Zac Pauga looking to make immediate impact at LFA 98

January 29, 2021

Having established himself as someone to watch on the amateur circuit in 2019, light-heavyweight Zac Pauga was looking to make 2020 a big first year as a pro, but things did not work out as he anticipated.

With Covid-19 wreaking havoc with scheduling, Pauga was only able to get in one bout in 2020, but still he looks at the positives the year provided him even with the lack of activity.

“Last year was a little frustrating for me,” Pauga told MMAWeekly.com. “I wanted to fight a lot and kind of make a name for myself. That obviously didn’t happen. I only got in one pro fight for the year.

“I was lucky to be part of Team Elevation. We kept training. We broke into small groups and just did what we could to get better. I felt like I’m definitely way better right now than if I had the busy year that I wanted.”

In terms of his game, Pauga feels like he added a skillset to his already formidable natural talents to make him more than a match for anyone he faces.

“Athleticism, strength, and power will always be part of my game,” said Pauga. “That’s what I leaned on heavily early in my fight career, but now I have the skills to back it up to match some of these guys who have been doing it their whole life.”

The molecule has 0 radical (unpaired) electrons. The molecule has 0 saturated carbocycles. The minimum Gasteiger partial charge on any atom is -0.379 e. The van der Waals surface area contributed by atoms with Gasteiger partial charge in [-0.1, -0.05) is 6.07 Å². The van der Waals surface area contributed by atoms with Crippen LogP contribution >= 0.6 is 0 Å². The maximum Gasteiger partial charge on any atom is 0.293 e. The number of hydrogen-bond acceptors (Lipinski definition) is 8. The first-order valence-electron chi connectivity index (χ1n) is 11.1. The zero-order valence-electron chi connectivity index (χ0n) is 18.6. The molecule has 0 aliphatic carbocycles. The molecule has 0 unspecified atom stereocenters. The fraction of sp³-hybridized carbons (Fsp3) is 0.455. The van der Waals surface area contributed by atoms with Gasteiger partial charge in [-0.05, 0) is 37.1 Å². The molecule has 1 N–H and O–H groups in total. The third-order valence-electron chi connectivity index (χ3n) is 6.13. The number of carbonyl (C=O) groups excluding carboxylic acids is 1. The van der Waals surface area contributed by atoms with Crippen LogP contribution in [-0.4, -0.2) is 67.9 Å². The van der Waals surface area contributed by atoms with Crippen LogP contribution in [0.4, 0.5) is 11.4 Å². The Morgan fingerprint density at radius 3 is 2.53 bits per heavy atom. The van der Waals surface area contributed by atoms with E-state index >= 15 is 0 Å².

On Friday in Park City, Kansas, Pauga (2-0) will look to kick off his 2021 in a big way when he faces Ashby Thomas (1-0) in an LFA 98 main card light heavyweight bout.

“For where I want to go and what I want to do I want to make a statement,” Pauga said. “I want to move fast and make a name for myself, so I’ve got to go out there and be entertaining and make a statement, and that’s what I plan on doing.

“I don’t know much about (Thomas), so it’s more about being the best version of myself: come forward, throw big shots, get him on the ground and try to finish him with either a sub or ground and pound.”

After having his 2020 campaign derailed, Pauga is set on making up for it in 2021, working his way up the ranks as quickly as he can.

“I want to fight early and I want to fight often,” said Pauga.

“I’m not overlooking this one, but I’d like to fight again at the end of February or at the beginning of March. I’d like to have two or three fights before summer even. That’s my plan, that’s what I want, so I can move fast and make a name for myself, and show these bigger organizations what I can do.”


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